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I recently tried to set up OpenStack with docker as the hypervisor on a single node and I ran into mountains of trouble. I tried with DevStack and entirely failed using both the master branch and stable/havana. After much work I was able to launch container but the network was not right. Ultimately I found a path that worked. This post explains how I did this.
The first step is to have a VM that can support this. Because I was using RDO this needed to be a Red Hat derivative. I originally chose a stock vagrant CentOS 6.5 VM. I got everything set up and then ran out of disk space (many bad words were said). Thus I used packer and the templates here to create a CentOS VM with 40GB of disk space. I had to change the “disk_size” value under “builders” to something larger than 40000. Then I ran the build.
packer build template.json
When this completed I had a centos-6.5 vagrant box ready to boot.
I wanted to manage this VM with Vagrant and because OpenStack is fairly intolerant to HOST_IP changes I had to inject in an interface with a static IP address. Below is the Vagrant file I used:
Vagrant.configure("2") do |config| config.vm.box = "centos-6.5-base" config.vm.network :private_network, ip: "172.16.129.26" ES_OS_MEM = 3072 ES_OS_CPUS = 1 config.vm.hostname = "rdodocker" config.vm.provider :virtualbox do |vb| vb.customize ["modifyvm", :id, "--memory", ES_OS_MEM] vb.customize ["modifyvm", :id, "--cpus", ES_OS_CPUS] end end
After running vagrant up to boot this VM I got the following error:
The following SSH command responded with a non-zero exit status. Vagrant assumes that this means the command failed! /sbin/ifdown eth1 2> /dev/null Stdout from the command: Stderr from the command:
Thankfully this was easily solved. I sshed into the VM with vagrant ssh, and then ran the following:
cat <<EOM | sudo tee /etc/sysconfig/network-scripts/ifcfg-eth1 >/dev/null DEVICE="eth1" ONBOOT="yes" TYPE="Ethernet" EOM
After that I exited from the ssh session and repackaged the VM with vagrant package –output centos-6.5-goodnet.box. I added the new box to vagrant and altered my Vagrant file to boot it. I now had a base image on which I could install OpenStack.
Through much trial and error I came to the conclusion that I needed the icehouse development release of RDO. Unfortunately this alone was not enough to properly handle docker. I also had to install nova from the master branch into a python virtualenv and reconfigure the box to use that nova code. This section has the specifics of what I did.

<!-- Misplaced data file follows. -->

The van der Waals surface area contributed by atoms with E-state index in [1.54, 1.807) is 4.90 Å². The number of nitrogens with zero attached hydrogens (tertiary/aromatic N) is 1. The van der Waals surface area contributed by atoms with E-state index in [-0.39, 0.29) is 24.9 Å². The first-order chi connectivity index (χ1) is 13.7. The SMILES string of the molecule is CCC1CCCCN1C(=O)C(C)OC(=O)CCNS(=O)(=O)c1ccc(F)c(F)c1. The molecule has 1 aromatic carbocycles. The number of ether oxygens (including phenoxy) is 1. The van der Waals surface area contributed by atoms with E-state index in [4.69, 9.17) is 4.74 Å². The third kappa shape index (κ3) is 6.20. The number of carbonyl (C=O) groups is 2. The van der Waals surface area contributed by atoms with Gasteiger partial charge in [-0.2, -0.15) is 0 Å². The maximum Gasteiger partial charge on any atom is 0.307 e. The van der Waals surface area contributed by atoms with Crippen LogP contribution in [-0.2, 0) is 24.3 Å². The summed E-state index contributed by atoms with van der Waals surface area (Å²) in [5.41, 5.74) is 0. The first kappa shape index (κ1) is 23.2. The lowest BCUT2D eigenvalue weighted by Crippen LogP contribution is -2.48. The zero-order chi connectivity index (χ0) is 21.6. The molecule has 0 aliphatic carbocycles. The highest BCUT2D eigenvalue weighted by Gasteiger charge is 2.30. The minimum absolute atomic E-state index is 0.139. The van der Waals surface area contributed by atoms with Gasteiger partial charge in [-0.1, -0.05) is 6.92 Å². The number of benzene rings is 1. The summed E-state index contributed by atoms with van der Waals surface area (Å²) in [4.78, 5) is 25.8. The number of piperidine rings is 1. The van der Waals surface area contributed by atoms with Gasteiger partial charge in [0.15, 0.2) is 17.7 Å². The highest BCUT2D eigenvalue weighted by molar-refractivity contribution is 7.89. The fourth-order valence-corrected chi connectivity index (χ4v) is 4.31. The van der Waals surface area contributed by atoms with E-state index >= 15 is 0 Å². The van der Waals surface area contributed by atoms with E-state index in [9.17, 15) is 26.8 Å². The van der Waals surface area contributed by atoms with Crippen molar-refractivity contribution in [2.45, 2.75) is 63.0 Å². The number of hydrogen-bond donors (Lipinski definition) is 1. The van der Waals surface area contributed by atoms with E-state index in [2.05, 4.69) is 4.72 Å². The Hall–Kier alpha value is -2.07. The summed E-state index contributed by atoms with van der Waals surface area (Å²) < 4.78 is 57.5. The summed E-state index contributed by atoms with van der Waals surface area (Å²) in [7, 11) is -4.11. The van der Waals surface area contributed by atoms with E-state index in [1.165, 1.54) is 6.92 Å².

I followed the instructions for installing RDO that are here, only instead of running packstack –allinone I used a custom answer file. I generated a template answer file with the command packstack –gen-answer-file=~/answers.txt. Then I opened that file and I substituted out ever IP address with the IP address that vagrant was injecting into my VM (in my case this was 172.16.129.26). I also set the following:
This is very important. The docker driver does not work with neutron. (I learned this the hard way). I then installed RDO with the command packstack –answerfile answers.txt.
Once RDO was installed and working (without docker) I set up the VM such that nova would use docker. The instructions here are basically what I followed. Here is my command set:
sudo yum -y install docker-io sudo service docker start sudo chkconfig docker on sudo yum -y install docker-registry sudo usermod -G docker nova sudo service redis start sudo chkconfig redis on sudo service docker-registry start sudo chkconfig docker-registry on
I edited the file /etc/sysconfig/docker-registry and add the following:
export SETTINGS_FLAVOR=openstack export REGISTRY_PORT=5042 . /root/keystonerc_admin export OS_GLANCE_URL=http://172.16.129.26:9292
Note that some of the values in that file were already set. I removed those entires.
I changed this entry in /etc/nova/nova.conf
compute_driver = docker.DockerDriver
this value (and uncommented it) in /etc/glance/glance-api.conf:
container_formats = ami,ari,aki,bare,ovf,docker
Unfortunately docker does not work with the current release of RDO icehouse. Therefore I had to get the latest code from the master branch of nova. Further I had to install it. To be safe I put it in its own python virtualenv. In order to install nova like this a lot of dependencies must be installed. Here is the yum command I used to install what I needed (and in some cases just wanted).
yum update yum install -y telnet git libxslt-devel libffi-devel python-virtualenv mysql-devel
Then I installed nova and its package specific dependencies into a virtualenv that I created. The command sequence is below:
git clone https://github.com/openstack/nova.git virtualenv --no-site-packages /usr/local/OPENSTACKVE source /usr/local/OPENSTACKVE/bin/activate pip install -r requirements.txt pip install qpid-python pip install mysql-python python setup.py install
At this point I had an updated version of the nova software but it was running against an old version of the data base. Thus I had to run:
nova-manage db sync
The final step was to change all of the nova startup scripts to point to the code in the virtualenv instead of the code installed to the system. I did this by opening up every file at /etc/init.d/openstack-nova-* and changing the exec=”/usr/bin/nova-$suffix” line to exec=”/usr/local/OPENSTACKVE/bin/nova-$suffix”. I then rebooted the VM and I was FINALLY all set to launch docker containers that I could ssh into!
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